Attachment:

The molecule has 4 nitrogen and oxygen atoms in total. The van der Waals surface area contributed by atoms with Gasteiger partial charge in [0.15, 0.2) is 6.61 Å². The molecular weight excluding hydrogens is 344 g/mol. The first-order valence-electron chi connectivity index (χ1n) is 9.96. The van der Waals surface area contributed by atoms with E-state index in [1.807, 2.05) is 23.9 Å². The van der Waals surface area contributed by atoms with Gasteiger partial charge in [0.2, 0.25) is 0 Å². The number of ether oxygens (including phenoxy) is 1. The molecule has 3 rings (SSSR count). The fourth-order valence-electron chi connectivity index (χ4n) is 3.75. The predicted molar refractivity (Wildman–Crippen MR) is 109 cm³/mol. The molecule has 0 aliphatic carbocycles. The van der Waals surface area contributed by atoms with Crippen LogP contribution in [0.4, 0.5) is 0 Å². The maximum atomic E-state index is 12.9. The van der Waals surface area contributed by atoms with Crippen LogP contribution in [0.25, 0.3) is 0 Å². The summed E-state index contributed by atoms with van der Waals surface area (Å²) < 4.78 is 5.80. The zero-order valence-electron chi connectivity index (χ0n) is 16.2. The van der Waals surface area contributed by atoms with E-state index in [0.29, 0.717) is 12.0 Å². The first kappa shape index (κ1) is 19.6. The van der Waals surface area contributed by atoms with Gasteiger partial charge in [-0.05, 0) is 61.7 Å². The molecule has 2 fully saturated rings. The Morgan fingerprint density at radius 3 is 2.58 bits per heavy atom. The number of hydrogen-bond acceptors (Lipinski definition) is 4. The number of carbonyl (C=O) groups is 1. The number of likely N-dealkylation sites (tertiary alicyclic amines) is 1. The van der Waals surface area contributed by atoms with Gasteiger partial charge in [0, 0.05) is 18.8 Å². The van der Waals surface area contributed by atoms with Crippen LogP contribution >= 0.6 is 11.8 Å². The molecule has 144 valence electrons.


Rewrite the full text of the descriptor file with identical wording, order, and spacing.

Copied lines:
The molecule has 4 nitrogen and oxygen atoms in total. The van der Waals surface area contributed by atoms with Gasteiger partial charge in [0.15, 0.2) is 6.61 Å². The molecular weight excluding hydrogens is 344 g/mol. The first-order valence-electron chi connectivity index (χ1n) is 9.96. The van der Waals surface area contributed by atoms with E-state index in [1.807, 2.05) is 23.9 Å². The van der Waals surface area contributed by atoms with Gasteiger partial charge in [0.2, 0.25) is 0 Å². The number of ether oxygens (including phenoxy) is 1. The molecule has 3 rings (SSSR count). The fourth-order valence-electron chi connectivity index (χ4n) is 3.75. The predicted molar refractivity (Wildman–Crippen MR) is 109 cm³/mol. The molecule has 0 aliphatic carbocycles. The van der Waals surface area contributed by atoms with Crippen LogP contribution in [0.4, 0.5) is 0 Å². The maximum atomic E-state index is 12.9. The van der Waals surface area contributed by atoms with Crippen LogP contribution in [0.25, 0.3) is 0 Å². The summed E-state index contributed by atoms with van der Waals surface area (Å²) < 4.78 is 5.80. The zero-order valence-electron chi connectivity index (χ0n) is 16.2. The van der Waals surface area contributed by atoms with E-state index in [0.29, 0.717) is 12.0 Å². The first kappa shape index (κ1) is 19.6. The van der Waals surface area contributed by atoms with Gasteiger partial charge in [-0.05, 0) is 61.7 Å². The molecule has 2 fully saturated rings. The Morgan fingerprint density at radius 3 is 2.58 bits per heavy atom. The number of hydrogen-bond acceptors (Lipinski definition) is 4. The number of carbonyl (C=O) groups is 1. The number of likely N-dealkylation sites (tertiary alicyclic amines) is 1. The van der Waals surface area contributed by atoms with Gasteiger partial charge in [0, 0.05) is 18.8 Å². The van der Waals surface area contributed by atoms with Crippen LogP contribution >= 0.6 is 11.8 Å². The molecule has 144 valence electrons.